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Darcy Marks: On the Afterlife As Setting

Author Darcy Marks discusses the process of writing her new middle grade fantasy novel, Grounded For All Eternity.

Darcy Marks is a 2nd Degree Black Belt in Kempo-JuJitsu, as well as a Black Belt in Arnis, the Filipino art of stick-fighting. She teaches women’s self-defense and works as a forensic toxicologist. Darcy is a mother of three is and an avid fangirl living in northern Vermont. Visit her online at, and find her on Twitter, Facebook, and Instagram.

Darcy Marks: On the Afterlife As Setting

Darcy Marks

In this post, Darcy discusses the process of writing her new middle grade fantasy novel, Grounded For All Eternity, how the idea came to her, and more!

Name: Darcy Marks
Literary agent: Victoria Wells Arms
Book title: Grounded For All Eternity
Publisher: Aladdin/Simon & Schuster
Release date: July 26, 2022
Genre/category: MG Fantasy
Elevator pitch for the book: When Mal and his friends slip through the veil from their neighborhood in Hell into the mortal world, they accidentally release the soul of one of the architects of the Salem Witch Trials into modern day Salem, Massachusetts. Now they must recapture the soul, save the people of Earth, and get home before Salem gets wiped off the map, or worse yet, their parents find out.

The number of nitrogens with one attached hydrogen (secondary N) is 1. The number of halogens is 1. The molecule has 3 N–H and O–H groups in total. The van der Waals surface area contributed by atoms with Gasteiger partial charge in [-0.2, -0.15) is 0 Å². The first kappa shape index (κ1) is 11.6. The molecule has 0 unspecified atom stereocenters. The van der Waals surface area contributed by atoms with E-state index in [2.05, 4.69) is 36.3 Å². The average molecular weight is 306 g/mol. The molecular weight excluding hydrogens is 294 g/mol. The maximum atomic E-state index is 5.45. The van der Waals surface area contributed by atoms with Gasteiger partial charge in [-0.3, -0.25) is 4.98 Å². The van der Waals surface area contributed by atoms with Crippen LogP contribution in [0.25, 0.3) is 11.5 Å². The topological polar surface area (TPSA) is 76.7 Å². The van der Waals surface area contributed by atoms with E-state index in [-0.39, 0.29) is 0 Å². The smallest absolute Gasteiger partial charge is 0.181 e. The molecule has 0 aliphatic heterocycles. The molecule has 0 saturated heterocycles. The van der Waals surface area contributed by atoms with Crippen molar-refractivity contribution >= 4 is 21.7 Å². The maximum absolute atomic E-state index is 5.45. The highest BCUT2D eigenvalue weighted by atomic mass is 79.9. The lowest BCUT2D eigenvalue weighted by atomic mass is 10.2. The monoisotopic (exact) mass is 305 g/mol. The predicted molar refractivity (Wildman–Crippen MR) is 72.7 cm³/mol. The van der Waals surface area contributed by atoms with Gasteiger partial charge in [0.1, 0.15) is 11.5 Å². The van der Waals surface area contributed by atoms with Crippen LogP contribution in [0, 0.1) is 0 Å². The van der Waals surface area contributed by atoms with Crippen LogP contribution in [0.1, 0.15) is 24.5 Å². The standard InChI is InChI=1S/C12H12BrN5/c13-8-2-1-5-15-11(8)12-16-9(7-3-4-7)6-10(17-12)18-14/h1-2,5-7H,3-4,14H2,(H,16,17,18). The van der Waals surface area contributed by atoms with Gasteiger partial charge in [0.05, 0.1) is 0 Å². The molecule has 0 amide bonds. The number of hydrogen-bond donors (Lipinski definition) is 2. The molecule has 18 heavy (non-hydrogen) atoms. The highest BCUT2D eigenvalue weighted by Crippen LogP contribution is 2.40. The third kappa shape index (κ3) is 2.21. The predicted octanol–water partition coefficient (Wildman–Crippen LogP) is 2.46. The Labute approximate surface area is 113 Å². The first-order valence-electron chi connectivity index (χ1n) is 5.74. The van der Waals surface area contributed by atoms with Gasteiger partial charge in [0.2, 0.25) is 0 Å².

Darcy Marks: On the Afterlife As Setting

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What prompted you to write this book?

This book is basically me in a nutshell. I have loved all things mythological since I was a kid, and the Salem Witch Trials were a bit of an obsession of mine when I was younger, but I can tell you the moment everything coalesced.

I was walking my kids home from school on one of those perfect autumn days, where it was cool and crisp, and the air smelled like fallen leaves. A breeze kicked up and the leaves on the sidewalk made a skittering sound against the concrete, and Mal’s world was born. I could see him walking down his cobblestone streets, but the leaves have legs and there’s fire at the horizon, because Mal lives in Hell … but just the residential part.